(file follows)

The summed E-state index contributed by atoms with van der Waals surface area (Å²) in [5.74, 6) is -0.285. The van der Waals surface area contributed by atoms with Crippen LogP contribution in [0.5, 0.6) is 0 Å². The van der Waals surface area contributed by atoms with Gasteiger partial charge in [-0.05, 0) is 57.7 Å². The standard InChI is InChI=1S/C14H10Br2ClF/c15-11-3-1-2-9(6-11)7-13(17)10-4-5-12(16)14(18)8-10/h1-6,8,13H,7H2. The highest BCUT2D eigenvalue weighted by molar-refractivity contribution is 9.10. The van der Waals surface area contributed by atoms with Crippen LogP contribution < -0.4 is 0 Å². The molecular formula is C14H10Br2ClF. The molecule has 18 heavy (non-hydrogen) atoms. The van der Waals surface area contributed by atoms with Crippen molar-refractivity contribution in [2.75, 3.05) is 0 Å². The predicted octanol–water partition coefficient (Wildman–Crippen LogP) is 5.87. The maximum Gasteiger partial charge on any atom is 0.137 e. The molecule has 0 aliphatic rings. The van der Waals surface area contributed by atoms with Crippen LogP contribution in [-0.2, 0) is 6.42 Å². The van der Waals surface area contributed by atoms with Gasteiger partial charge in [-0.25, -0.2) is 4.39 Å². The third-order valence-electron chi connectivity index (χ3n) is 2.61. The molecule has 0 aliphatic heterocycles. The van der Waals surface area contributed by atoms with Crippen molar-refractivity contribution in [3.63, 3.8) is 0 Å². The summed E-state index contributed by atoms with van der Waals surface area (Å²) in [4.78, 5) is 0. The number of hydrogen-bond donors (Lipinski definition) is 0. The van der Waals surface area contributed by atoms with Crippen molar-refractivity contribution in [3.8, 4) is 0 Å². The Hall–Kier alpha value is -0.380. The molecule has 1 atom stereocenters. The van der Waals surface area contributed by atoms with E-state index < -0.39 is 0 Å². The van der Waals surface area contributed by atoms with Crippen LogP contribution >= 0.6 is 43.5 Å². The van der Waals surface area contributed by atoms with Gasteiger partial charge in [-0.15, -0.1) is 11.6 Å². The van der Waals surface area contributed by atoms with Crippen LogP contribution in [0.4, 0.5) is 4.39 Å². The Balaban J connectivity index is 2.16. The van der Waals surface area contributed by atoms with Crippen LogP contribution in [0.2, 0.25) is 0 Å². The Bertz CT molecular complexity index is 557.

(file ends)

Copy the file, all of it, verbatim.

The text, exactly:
The summed E-state index contributed by atoms with van der Waals surface area (Å²) in [5.74, 6) is -0.285. The van der Waals surface area contributed by atoms with Crippen LogP contribution in [0.5, 0.6) is 0 Å². The van der Waals surface area contributed by atoms with Gasteiger partial charge in [-0.05, 0) is 57.7 Å². The standard InChI is InChI=1S/C14H10Br2ClF/c15-11-3-1-2-9(6-11)7-13(17)10-4-5-12(16)14(18)8-10/h1-6,8,13H,7H2. The highest BCUT2D eigenvalue weighted by molar-refractivity contribution is 9.10. The van der Waals surface area contributed by atoms with Crippen LogP contribution < -0.4 is 0 Å². The molecular formula is C14H10Br2ClF. The molecule has 18 heavy (non-hydrogen) atoms. The van der Waals surface area contributed by atoms with Crippen molar-refractivity contribution in [2.75, 3.05) is 0 Å². The predicted octanol–water partition coefficient (Wildman–Crippen LogP) is 5.87. The maximum Gasteiger partial charge on any atom is 0.137 e. The molecule has 0 aliphatic rings. The van der Waals surface area contributed by atoms with Crippen LogP contribution in [-0.2, 0) is 6.42 Å². The van der Waals surface area contributed by atoms with Gasteiger partial charge in [-0.25, -0.2) is 4.39 Å². The third-order valence-electron chi connectivity index (χ3n) is 2.61. The molecule has 0 aliphatic heterocycles. The van der Waals surface area contributed by atoms with Crippen molar-refractivity contribution in [3.63, 3.8) is 0 Å². The summed E-state index contributed by atoms with van der Waals surface area (Å²) in [4.78, 5) is 0. The number of hydrogen-bond donors (Lipinski definition) is 0. The van der Waals surface area contributed by atoms with Crippen molar-refractivity contribution in [3.8, 4) is 0 Å². The Hall–Kier alpha value is -0.380. The molecule has 1 atom stereocenters. The van der Waals surface area contributed by atoms with E-state index < -0.39 is 0 Å². The van der Waals surface area contributed by atoms with Crippen LogP contribution >= 0.6 is 43.5 Å². The van der Waals surface area contributed by atoms with Gasteiger partial charge in [-0.15, -0.1) is 11.6 Å². The van der Waals surface area contributed by atoms with Crippen LogP contribution in [0.4, 0.5) is 4.39 Å². The Balaban J connectivity index is 2.16. The van der Waals surface area contributed by atoms with Crippen LogP contribution in [0.2, 0.25) is 0 Å². The Bertz CT molecular complexity index is 557.